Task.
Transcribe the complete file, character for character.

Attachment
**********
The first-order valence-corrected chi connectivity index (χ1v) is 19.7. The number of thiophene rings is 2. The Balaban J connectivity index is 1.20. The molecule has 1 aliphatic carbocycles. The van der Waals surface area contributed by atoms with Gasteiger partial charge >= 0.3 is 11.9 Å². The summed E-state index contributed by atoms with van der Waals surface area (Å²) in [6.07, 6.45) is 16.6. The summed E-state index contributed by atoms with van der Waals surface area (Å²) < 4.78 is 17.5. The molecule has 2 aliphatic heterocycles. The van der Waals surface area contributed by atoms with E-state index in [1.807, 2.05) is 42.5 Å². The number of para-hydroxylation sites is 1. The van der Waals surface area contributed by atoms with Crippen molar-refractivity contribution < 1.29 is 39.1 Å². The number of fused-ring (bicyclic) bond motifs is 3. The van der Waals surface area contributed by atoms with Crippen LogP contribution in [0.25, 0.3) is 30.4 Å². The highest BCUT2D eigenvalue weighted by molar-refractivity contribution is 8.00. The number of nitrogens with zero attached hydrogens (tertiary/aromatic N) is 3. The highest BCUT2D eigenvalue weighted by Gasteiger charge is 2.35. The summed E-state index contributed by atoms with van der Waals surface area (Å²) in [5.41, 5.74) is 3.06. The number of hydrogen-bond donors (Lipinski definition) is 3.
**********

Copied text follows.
The first-order valence-corrected chi connectivity index (χ1v) is 19.7. The number of thiophene rings is 2. The Balaban J connectivity index is 1.20. The molecule has 1 aliphatic carbocycles. The van der Waals surface area contributed by atoms with Gasteiger partial charge >= 0.3 is 11.9 Å². The summed E-state index contributed by atoms with van der Waals surface area (Å²) in [6.07, 6.45) is 16.6. The summed E-state index contributed by atoms with van der Waals surface area (Å²) < 4.78 is 17.5. The molecule has 2 aliphatic heterocycles. The van der Waals surface area contributed by atoms with E-state index in [1.807, 2.05) is 42.5 Å². The number of para-hydroxylation sites is 1. The van der Waals surface area contributed by atoms with Crippen molar-refractivity contribution < 1.29 is 39.1 Å². The number of fused-ring (bicyclic) bond motifs is 3. The van der Waals surface area contributed by atoms with Crippen LogP contribution in [0.25, 0.3) is 30.4 Å². The highest BCUT2D eigenvalue weighted by molar-refractivity contribution is 8.00. The number of nitrogens with zero attached hydrogens (tertiary/aromatic N) is 3. The highest BCUT2D eigenvalue weighted by Gasteiger charge is 2.35. The summed E-state index contributed by atoms with van der Waals surface area (Å²) in [5.41, 5.74) is 3.06. The number of hydrogen-bond donors (Lipinski definition) is 3.